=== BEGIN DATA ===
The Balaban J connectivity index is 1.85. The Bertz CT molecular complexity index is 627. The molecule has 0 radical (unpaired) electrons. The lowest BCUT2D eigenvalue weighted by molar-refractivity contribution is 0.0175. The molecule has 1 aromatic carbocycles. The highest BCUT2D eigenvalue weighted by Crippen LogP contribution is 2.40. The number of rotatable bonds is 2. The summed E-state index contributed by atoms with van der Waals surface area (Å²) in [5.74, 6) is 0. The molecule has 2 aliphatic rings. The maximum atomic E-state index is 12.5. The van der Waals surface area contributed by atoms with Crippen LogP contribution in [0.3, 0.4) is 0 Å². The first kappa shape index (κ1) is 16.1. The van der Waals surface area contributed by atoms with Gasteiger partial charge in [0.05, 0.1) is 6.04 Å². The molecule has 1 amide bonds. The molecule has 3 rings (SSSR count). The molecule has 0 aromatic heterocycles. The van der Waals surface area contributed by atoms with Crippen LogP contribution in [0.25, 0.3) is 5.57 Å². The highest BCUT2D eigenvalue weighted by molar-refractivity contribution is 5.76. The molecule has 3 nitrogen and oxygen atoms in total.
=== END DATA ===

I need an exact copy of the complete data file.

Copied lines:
The Balaban J connectivity index is 1.85. The Bertz CT molecular complexity index is 627. The molecule has 0 radical (unpaired) electrons. The lowest BCUT2D eigenvalue weighted by molar-refractivity contribution is 0.0175. The molecule has 1 aromatic carbocycles. The highest BCUT2D eigenvalue weighted by Crippen LogP contribution is 2.40. The number of rotatable bonds is 2. The summed E-state index contributed by atoms with van der Waals surface area (Å²) in [5.74, 6) is 0. The molecule has 2 aliphatic rings. The maximum atomic E-state index is 12.5. The van der Waals surface area contributed by atoms with Crippen LogP contribution in [0.3, 0.4) is 0 Å². The first kappa shape index (κ1) is 16.1. The van der Waals surface area contributed by atoms with Gasteiger partial charge in [0.05, 0.1) is 6.04 Å². The molecule has 1 amide bonds. The molecule has 3 rings (SSSR count). The molecule has 0 aromatic heterocycles. The van der Waals surface area contributed by atoms with Crippen LogP contribution in [0.25, 0.3) is 5.57 Å². The highest BCUT2D eigenvalue weighted by molar-refractivity contribution is 5.76. The molecule has 3 nitrogen and oxygen atoms in total.